Part 2: Leaving an Impression
In our Advice from Leaders blog post last month, we spoke with Lazina McKenzie of L Squared Style. Lazina guided us through the concept of a personal brand, and how to start building your brand. This month, we are continuing our conversation with Lazina in a second part about leaving an impression, through presence and style.
“When you show up to an interview, without saying a word, you are giving a message” says Lazina, “what do you want that message to be?”. According to Lazina: “you are in control of that message”. Your presence is how you convey your brand to others. Your presence is what others feel when they are with you and where your brand is seen. You can improve your presence by making conscious efforts to change how you are perceived based on the 360 you did, but Lazina also suggests looking online.
It is not uncommon for people to look someone up before meeting them. Your online presence can help people understand what you value, what your interests are, and how you think. Online, Lazina says, you are in control of the message. You choose what messages you want to send, what photos you want people to see, and where you want to be seen. Use this to your advantage, as an extension of who you are. Some people don’t like being online because they don’t want people knowing to much about them, which Lazina says is fine, but use your online presence to deliver professional messages then. At the very least, use LinkedIn. LinkedIn provides a professional space to upload a photo, share industry related thoughts, and network. “If people can’t find you” Lazina notes, “that’s an issue”. If people can’t find you or don’t notice you because you are missing a photo or don’t have any content, you may be losing a potential client.
Be aware of how you carry yourself. When you walk into a room, you should be standing tall. Even when you’re on the phone, Lazina says, it can affect your confidence. She admits that even when having important phone conversations, she prefers to walk around, stand up straight, or even do a ‘power stance’ to ensure she feels confident and her voice will reflect that.
The final element to your personal brand is your attire. You can choose your clothes to represent your personal brand and how you want people to perceive you. Put outfits together that represent you, not that are glamorous. This is part of your style.
Build Your Power Suit
Lazina asks: “What is your power suit?”. It makes you feel good about yourself. It’s not necessarily a three-piece suit, but it could be. How you dress for work and home reflects your personal brand. For work, it also depends on your industry. If you work in accounting or law, it will likely be more formal. If you work in a designer or small firm, it may be more flexible. Lazina recommends that as a rule of thumb, look around you: What is the most formal attire and the least formal attire? Find what is in the middle, and then dress it up just 1 or 2 steps. Also, be conscious of colour and fit. A wrong colour can wash you out or turn you bright red. Your wardrobe colours should make your face and figure pop, not distract or hide it. We asked Lazina what staple items everyone needs to have in their closet, regardless of industry or place. While she struggled a bit with narrowing it down, these are Lazina’s ‘must have’ picks:
A great blazer.
No matter what context, a great blazer is an easy way to dress things up. Pick a blazer that is the right cut, even if that means getting it tailored. Pick a colour that is flattering on you. Consider your skin tone, height, and body shape to decide on these characteristics. A great blazer is so important, Lazina said, because it can add formality and it’s a great layering piece.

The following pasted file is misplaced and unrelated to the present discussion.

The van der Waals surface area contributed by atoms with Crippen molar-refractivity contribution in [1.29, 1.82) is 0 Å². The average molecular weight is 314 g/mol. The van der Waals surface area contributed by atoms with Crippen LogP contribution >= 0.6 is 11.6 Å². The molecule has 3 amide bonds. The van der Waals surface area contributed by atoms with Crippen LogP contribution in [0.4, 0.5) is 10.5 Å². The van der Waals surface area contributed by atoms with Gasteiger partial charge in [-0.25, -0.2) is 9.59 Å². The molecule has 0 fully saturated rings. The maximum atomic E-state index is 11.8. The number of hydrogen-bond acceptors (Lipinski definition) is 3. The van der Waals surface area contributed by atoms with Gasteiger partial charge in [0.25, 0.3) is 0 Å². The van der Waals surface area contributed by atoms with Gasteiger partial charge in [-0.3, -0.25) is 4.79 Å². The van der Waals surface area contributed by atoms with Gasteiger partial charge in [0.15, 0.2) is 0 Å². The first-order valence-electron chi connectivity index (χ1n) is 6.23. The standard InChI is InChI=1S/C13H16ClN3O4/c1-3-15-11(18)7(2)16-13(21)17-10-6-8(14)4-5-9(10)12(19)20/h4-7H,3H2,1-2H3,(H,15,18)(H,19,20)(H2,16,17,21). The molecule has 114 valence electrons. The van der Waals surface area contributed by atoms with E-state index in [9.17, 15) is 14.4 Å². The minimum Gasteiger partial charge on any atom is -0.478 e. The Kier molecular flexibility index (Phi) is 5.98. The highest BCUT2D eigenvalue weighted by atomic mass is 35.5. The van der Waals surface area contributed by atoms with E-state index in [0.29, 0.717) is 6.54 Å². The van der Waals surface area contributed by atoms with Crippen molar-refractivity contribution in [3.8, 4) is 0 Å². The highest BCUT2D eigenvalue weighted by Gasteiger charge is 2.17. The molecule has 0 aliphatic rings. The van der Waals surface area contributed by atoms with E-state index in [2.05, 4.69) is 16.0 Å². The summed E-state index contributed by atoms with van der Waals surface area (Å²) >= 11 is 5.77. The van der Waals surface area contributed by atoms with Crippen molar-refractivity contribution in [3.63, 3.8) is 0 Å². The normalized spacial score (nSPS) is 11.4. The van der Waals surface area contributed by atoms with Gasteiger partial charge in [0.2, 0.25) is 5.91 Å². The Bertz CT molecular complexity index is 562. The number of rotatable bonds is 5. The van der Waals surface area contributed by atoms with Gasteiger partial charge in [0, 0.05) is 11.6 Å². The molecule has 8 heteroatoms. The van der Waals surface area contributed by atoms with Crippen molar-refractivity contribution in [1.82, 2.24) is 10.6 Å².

You don’t necessarily need a suit, according to Lazina, but you need either pants or a skirt that works well with your blazer. They don’t even need to be the same colour, but they need to compliment each other.
A fitted blouse or dress shirt.
No, not an off-the rack blouse that has buttons pulled tight around your chest, and not an oversized dress shirt that bunches in the back. Lazina suggests buying a size up and having it tailored to fit you properly.
A great pair of shoes.
“You should feel comfortable, not teetering” Lazina warns. Her rule of thumb for heels is 2” – 3” maximum. A dark pair of shoes that goes with the rest of your outfit is key to completing your style. This applies to men’s and women’s shoes. They don’t have to be black, she says, but they should complement your outfit and be comfortable!
As a final step, Lazina suggests adding personality. Try not to draw away too much by wearing anything over the top like super large, chunky jewelry or crazy colours (unless this is your brand). She suggests adding personality by choosing a blazer with designs on the cuffs or certain stitching. Add a belt or pair of earrings, or a bag that really represents you and makes you feel good. Your style is entirely a representation of your brand, and you should always feel good in it.
The final three general pieces of style advice, Lazina suggests:
Dress two steps up. See what others around you are wearing. Notice the most casual and the most formal dressed and figure out what the middle of these would look like. Then dress two steps up from the middle.
Be comfortable – you don’t want to think about what you are wearing, you want to think about who you are and what you are doing.
Dress the widest part of your body, and then tailor everything else down so it fits properly.
What are your top style suggestions? What are your biggest style concerns?
What does your power suit say about you?
Share with us in the comments below!